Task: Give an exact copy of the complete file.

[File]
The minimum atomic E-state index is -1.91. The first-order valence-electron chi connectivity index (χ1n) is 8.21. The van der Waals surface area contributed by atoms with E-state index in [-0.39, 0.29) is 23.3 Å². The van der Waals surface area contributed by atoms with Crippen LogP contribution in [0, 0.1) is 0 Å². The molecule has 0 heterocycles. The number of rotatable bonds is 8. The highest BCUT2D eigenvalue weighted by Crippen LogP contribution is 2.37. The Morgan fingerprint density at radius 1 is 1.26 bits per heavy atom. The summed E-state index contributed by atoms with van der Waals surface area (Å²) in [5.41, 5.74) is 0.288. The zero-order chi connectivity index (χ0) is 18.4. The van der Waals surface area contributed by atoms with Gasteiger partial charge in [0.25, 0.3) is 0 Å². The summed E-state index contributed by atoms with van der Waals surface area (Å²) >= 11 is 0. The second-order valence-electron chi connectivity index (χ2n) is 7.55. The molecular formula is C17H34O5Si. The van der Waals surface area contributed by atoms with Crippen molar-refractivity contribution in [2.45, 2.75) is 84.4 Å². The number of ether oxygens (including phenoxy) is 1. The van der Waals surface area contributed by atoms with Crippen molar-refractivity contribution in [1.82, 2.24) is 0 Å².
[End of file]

The minimum atomic E-state index is -1.91. The first-order valence-electron chi connectivity index (χ1n) is 8.21. The van der Waals surface area contributed by atoms with E-state index in [-0.39, 0.29) is 23.3 Å². The van der Waals surface area contributed by atoms with Crippen LogP contribution in [0, 0.1) is 0 Å². The molecule has 0 heterocycles. The number of rotatable bonds is 8. The highest BCUT2D eigenvalue weighted by Crippen LogP contribution is 2.37. The Morgan fingerprint density at radius 1 is 1.26 bits per heavy atom. The summed E-state index contributed by atoms with van der Waals surface area (Å²) in [5.41, 5.74) is 0.288. The zero-order chi connectivity index (χ0) is 18.4. The van der Waals surface area contributed by atoms with Gasteiger partial charge in [0.25, 0.3) is 0 Å². The summed E-state index contributed by atoms with van der Waals surface area (Å²) >= 11 is 0. The second-order valence-electron chi connectivity index (χ2n) is 7.55. The molecular formula is C17H34O5Si. The van der Waals surface area contributed by atoms with Crippen molar-refractivity contribution in [2.45, 2.75) is 84.4 Å². The number of ether oxygens (including phenoxy) is 1. The van der Waals surface area contributed by atoms with Crippen molar-refractivity contribution in [1.82, 2.24) is 0 Å².